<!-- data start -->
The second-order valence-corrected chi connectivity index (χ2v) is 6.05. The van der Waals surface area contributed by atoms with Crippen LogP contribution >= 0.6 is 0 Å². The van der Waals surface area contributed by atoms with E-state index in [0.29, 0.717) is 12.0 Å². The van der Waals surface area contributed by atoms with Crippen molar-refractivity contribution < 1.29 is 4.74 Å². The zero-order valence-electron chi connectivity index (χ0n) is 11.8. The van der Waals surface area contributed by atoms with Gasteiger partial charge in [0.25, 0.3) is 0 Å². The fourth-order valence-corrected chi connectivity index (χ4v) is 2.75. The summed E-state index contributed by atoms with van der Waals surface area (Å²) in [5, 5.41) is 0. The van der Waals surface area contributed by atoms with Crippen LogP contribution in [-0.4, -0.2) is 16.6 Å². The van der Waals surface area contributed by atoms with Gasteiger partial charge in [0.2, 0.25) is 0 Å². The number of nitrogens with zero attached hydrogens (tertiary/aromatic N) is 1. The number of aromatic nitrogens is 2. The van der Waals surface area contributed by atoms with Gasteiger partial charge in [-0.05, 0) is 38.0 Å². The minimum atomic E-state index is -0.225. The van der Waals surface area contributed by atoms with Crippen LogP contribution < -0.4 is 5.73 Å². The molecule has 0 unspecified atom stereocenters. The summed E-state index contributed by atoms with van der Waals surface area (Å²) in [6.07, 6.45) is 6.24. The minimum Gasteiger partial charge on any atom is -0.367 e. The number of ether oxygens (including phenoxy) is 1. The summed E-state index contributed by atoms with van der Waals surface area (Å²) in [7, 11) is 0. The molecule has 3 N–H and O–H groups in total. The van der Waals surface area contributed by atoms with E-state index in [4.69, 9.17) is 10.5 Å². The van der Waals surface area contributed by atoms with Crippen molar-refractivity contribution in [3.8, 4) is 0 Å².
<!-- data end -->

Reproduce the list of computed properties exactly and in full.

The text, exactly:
The second-order valence-corrected chi connectivity index (χ2v) is 6.05. The van der Waals surface area contributed by atoms with Crippen LogP contribution >= 0.6 is 0 Å². The van der Waals surface area contributed by atoms with E-state index in [0.29, 0.717) is 12.0 Å². The van der Waals surface area contributed by atoms with Crippen molar-refractivity contribution < 1.29 is 4.74 Å². The zero-order valence-electron chi connectivity index (χ0n) is 11.8. The van der Waals surface area contributed by atoms with Gasteiger partial charge in [0.25, 0.3) is 0 Å². The fourth-order valence-corrected chi connectivity index (χ4v) is 2.75. The summed E-state index contributed by atoms with van der Waals surface area (Å²) in [5, 5.41) is 0. The van der Waals surface area contributed by atoms with Crippen LogP contribution in [-0.4, -0.2) is 16.6 Å². The van der Waals surface area contributed by atoms with Gasteiger partial charge in [0.2, 0.25) is 0 Å². The number of nitrogens with zero attached hydrogens (tertiary/aromatic N) is 1. The number of aromatic nitrogens is 2. The van der Waals surface area contributed by atoms with Gasteiger partial charge in [-0.05, 0) is 38.0 Å². The minimum atomic E-state index is -0.225. The van der Waals surface area contributed by atoms with Crippen LogP contribution < -0.4 is 5.73 Å². The molecule has 0 unspecified atom stereocenters. The summed E-state index contributed by atoms with van der Waals surface area (Å²) in [6.07, 6.45) is 6.24. The minimum Gasteiger partial charge on any atom is -0.367 e. The number of ether oxygens (including phenoxy) is 1. The summed E-state index contributed by atoms with van der Waals surface area (Å²) in [7, 11) is 0. The molecule has 3 N–H and O–H groups in total. The van der Waals surface area contributed by atoms with E-state index in [4.69, 9.17) is 10.5 Å². The van der Waals surface area contributed by atoms with Crippen molar-refractivity contribution in [3.8, 4) is 0 Å².